Wearables – Advancements in onsite safety
The Construction Innovation Hub’s mission is to create better outcomes for future and current generations by driving digital approaches that improve the delivery, resilience and performance of infrastructure. One of the ways in which this will be achieved is by creating greater resilience within industry itself. The more resilient industry is, the better its outputs will be.
The COVID-19 pandemic presented industry with a number of difficult challenges, most notably on construction sites themselves. As the country went into national lockdown, construction sites closed and work was halted on projects to keep everyone safe. When allowed to reopen after the initial lockdown, sites had to comply with strict Government measures and Construction Leadership Council’s guidelines for workers to maintain two metres distance from each other whilst on site.
Aware of how challenging it is to adhere to social distancing measures on a busy construction site, where individuals often work side by side and human traffic flow around the site is high, and with a desire to ensure the personal safety of construction workers, a team of research engineers at Hub founding partner, the Manufacturing Technology Centre (MTC), began to explore how digital approaches could be implemented to help workers remain safe and protected, and keep industry moving.
The goal for the team was to find a workable solution to help construction workers maintain a two-metre distance from each other whilst on site. They required a device that could both measure distance between individuals and provide notification when that gap dropped below two metres.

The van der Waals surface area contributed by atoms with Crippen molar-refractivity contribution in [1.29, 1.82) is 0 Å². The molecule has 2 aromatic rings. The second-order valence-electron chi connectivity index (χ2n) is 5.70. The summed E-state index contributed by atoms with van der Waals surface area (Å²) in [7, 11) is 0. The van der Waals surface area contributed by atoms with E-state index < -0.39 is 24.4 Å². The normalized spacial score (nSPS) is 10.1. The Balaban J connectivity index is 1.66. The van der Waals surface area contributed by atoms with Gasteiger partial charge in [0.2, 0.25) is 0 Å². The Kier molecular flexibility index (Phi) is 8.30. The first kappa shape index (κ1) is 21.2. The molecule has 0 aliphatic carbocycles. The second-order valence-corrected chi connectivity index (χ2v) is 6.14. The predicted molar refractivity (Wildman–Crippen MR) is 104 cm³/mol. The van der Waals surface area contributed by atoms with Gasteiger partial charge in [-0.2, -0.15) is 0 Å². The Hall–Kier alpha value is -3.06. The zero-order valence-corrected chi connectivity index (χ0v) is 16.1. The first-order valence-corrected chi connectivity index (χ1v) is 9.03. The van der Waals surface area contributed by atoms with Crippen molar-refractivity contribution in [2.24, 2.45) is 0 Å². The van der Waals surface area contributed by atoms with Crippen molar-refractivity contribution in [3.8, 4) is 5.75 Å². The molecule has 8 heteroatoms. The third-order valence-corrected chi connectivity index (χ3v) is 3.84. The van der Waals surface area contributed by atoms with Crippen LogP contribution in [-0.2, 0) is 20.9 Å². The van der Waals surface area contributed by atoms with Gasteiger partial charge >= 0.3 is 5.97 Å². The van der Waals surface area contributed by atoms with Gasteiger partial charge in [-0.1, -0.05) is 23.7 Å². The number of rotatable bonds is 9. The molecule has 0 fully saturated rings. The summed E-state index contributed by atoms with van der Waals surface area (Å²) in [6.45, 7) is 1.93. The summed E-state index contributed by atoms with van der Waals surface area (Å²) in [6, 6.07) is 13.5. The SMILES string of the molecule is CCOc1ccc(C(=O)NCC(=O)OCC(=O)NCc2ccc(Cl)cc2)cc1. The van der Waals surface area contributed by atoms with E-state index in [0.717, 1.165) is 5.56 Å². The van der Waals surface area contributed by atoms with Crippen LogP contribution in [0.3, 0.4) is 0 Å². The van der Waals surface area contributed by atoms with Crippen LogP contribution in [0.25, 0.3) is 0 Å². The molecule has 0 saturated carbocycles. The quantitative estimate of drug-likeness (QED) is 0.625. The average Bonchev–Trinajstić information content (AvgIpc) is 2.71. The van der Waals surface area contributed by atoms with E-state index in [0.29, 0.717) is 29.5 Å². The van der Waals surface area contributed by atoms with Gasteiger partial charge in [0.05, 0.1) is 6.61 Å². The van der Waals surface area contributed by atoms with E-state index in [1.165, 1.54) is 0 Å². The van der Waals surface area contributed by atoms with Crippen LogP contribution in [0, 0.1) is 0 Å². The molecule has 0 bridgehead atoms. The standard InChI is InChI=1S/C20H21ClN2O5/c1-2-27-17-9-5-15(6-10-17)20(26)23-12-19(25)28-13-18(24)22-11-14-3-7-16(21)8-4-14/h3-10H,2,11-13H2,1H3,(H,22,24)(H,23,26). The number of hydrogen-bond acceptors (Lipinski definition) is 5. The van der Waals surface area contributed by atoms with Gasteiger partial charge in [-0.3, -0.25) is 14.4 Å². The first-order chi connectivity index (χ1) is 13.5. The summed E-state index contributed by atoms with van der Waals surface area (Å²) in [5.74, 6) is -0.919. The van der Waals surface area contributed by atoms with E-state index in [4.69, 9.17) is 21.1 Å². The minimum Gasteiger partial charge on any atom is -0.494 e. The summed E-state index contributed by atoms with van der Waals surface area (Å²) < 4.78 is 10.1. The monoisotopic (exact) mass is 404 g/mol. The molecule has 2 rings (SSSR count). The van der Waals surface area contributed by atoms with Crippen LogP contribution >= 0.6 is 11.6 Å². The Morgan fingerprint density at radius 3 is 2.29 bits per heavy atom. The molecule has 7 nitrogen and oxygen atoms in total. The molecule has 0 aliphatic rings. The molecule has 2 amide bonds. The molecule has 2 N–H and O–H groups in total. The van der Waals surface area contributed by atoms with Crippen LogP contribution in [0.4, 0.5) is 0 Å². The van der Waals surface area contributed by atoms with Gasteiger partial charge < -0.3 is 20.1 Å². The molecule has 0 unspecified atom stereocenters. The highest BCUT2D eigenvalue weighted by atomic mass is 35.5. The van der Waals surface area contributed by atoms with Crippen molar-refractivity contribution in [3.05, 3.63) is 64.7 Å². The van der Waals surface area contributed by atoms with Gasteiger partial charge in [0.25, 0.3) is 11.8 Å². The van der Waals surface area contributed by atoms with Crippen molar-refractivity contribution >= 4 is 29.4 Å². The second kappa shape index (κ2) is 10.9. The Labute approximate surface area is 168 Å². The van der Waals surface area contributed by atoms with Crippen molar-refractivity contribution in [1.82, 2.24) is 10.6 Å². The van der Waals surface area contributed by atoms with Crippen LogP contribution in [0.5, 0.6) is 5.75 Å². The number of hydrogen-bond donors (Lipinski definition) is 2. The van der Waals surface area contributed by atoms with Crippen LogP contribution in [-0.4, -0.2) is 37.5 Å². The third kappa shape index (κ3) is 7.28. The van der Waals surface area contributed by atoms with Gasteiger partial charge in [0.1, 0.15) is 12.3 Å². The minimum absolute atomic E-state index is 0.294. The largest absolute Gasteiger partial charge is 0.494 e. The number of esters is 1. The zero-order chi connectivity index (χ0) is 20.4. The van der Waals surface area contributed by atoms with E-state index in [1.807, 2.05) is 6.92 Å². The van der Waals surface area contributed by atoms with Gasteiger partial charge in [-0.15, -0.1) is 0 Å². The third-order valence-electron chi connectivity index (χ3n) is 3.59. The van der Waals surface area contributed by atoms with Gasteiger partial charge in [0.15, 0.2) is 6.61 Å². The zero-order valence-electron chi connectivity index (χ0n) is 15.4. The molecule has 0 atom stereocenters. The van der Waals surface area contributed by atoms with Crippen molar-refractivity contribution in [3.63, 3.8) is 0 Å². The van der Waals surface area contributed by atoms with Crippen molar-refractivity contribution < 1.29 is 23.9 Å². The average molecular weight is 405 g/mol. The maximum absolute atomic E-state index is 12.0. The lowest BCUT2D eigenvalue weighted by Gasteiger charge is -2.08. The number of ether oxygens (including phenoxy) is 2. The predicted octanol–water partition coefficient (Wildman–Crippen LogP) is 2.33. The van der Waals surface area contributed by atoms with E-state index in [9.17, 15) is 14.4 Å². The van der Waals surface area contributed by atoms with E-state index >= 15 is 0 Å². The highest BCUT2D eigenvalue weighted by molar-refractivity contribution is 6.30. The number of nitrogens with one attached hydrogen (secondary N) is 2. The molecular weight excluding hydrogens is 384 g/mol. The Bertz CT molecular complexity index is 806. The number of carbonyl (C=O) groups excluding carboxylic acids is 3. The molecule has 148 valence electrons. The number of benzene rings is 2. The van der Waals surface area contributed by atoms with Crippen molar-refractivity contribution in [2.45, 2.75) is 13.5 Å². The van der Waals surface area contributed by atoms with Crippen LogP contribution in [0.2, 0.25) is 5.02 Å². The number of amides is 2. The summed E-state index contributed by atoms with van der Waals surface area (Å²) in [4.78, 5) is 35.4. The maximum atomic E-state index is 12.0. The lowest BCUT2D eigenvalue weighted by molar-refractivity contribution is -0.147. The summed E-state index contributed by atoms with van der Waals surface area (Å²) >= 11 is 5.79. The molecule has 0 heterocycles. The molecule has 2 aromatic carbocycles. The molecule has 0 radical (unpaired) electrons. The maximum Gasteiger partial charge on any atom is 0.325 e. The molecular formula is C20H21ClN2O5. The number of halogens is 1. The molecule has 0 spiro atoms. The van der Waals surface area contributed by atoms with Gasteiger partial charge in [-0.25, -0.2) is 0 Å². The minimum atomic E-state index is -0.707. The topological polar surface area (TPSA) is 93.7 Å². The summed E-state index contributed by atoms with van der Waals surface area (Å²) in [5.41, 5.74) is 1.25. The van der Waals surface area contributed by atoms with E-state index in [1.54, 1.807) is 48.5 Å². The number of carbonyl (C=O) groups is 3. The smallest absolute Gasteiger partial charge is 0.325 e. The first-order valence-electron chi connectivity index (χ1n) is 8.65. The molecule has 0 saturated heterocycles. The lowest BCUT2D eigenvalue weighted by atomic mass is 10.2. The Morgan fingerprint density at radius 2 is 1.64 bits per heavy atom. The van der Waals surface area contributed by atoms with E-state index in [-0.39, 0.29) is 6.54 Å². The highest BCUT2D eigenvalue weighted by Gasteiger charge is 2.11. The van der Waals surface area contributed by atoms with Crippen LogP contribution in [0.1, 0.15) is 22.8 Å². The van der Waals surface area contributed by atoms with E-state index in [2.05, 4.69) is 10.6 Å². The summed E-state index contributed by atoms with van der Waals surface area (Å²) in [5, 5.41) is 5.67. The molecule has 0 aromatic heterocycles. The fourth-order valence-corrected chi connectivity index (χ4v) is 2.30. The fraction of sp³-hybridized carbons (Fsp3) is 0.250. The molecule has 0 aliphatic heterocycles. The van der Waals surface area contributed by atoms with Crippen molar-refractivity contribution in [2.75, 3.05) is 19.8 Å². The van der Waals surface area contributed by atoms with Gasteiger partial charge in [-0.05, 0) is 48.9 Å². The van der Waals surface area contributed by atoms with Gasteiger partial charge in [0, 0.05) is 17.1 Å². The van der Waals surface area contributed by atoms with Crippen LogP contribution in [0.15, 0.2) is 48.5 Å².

Eleksen Wearable Technologies
The team conducted quantitative laboratory evaluations and qualitative user trials at MTC’s own HQ facilities with devices procured from Bump Technologies and Eleksen Wearable Technologies. The presence of large metallic structures, ‘always-on’ machines and other tracking systems that could cause interference made it an ideal test site.
Following the discoveries made within MTC’s own laboratories, and with the easing of COVID restrictions reducing the need for social distancing on site for virus-safety measures, further trials and testing are underway with Hub partners HS2 and National Highways, as well as, Skanska UK, to explore whether there is any quantifiable data that the technology has a positive impact on wider site safety, with a full research report being collaboratively published by the group when testing concludes. This type of technology may have scope to improve general health and safety within construction, for example by potentially reducing the risk of onsite injury related to unintentional safety zone breaches.
Despite initially being conceived as a solution to social distancing measures as a result of the COVID pandemic, results from the trials suggests that this type of technology may be suitable to play a role for construction sites as a means to improve general safety, as well as to protect against any potential future social distancing measures being reintroduced. Improving the general safety of construction workers on site would help to increase overall performance and ultimately enhance industry’s resilience.
Although the catalyst for utilising this wearable device was the COVID pandemic, there’s a huge realm of possibility for the technology to positively impact the safety and wellbeing of construction workers more generally. Initial testing and results indicate that it could help to improve, and indeed save, lives.”
Senior Research Engineer, MTC